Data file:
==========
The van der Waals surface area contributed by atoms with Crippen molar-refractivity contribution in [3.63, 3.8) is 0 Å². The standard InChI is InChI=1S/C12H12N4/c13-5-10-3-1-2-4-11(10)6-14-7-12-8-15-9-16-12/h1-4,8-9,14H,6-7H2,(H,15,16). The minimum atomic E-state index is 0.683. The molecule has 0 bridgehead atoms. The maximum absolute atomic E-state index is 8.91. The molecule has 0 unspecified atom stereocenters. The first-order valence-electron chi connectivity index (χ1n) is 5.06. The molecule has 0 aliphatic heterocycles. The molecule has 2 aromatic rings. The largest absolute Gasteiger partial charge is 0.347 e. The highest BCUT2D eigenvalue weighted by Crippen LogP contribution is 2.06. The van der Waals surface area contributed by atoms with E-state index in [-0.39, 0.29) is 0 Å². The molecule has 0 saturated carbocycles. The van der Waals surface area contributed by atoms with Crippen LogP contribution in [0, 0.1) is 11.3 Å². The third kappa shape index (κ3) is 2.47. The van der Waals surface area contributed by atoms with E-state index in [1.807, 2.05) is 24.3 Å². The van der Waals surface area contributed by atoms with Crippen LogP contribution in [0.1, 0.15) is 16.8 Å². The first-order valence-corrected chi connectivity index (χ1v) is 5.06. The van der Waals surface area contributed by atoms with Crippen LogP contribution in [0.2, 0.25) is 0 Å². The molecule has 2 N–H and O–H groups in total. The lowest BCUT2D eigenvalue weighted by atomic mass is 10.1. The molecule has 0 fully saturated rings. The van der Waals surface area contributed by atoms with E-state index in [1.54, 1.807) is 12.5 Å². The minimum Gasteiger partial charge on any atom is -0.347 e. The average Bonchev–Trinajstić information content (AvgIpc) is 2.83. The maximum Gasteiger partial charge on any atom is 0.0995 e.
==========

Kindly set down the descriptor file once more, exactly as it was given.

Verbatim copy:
The van der Waals surface area contributed by atoms with Crippen molar-refractivity contribution in [3.63, 3.8) is 0 Å². The standard InChI is InChI=1S/C12H12N4/c13-5-10-3-1-2-4-11(10)6-14-7-12-8-15-9-16-12/h1-4,8-9,14H,6-7H2,(H,15,16). The minimum atomic E-state index is 0.683. The molecule has 0 bridgehead atoms. The maximum absolute atomic E-state index is 8.91. The molecule has 0 unspecified atom stereocenters. The first-order valence-electron chi connectivity index (χ1n) is 5.06. The molecule has 0 aliphatic heterocycles. The molecule has 2 aromatic rings. The largest absolute Gasteiger partial charge is 0.347 e. The highest BCUT2D eigenvalue weighted by Crippen LogP contribution is 2.06. The van der Waals surface area contributed by atoms with E-state index in [-0.39, 0.29) is 0 Å². The molecule has 0 saturated carbocycles. The van der Waals surface area contributed by atoms with Crippen LogP contribution in [0, 0.1) is 11.3 Å². The third kappa shape index (κ3) is 2.47. The van der Waals surface area contributed by atoms with E-state index in [1.807, 2.05) is 24.3 Å². The van der Waals surface area contributed by atoms with Crippen LogP contribution in [0.1, 0.15) is 16.8 Å². The first-order valence-corrected chi connectivity index (χ1v) is 5.06. The van der Waals surface area contributed by atoms with Crippen LogP contribution in [0.2, 0.25) is 0 Å². The molecule has 2 N–H and O–H groups in total. The lowest BCUT2D eigenvalue weighted by atomic mass is 10.1. The molecule has 0 fully saturated rings. The van der Waals surface area contributed by atoms with E-state index in [1.54, 1.807) is 12.5 Å². The minimum Gasteiger partial charge on any atom is -0.347 e. The average Bonchev–Trinajstić information content (AvgIpc) is 2.83. The maximum Gasteiger partial charge on any atom is 0.0995 e.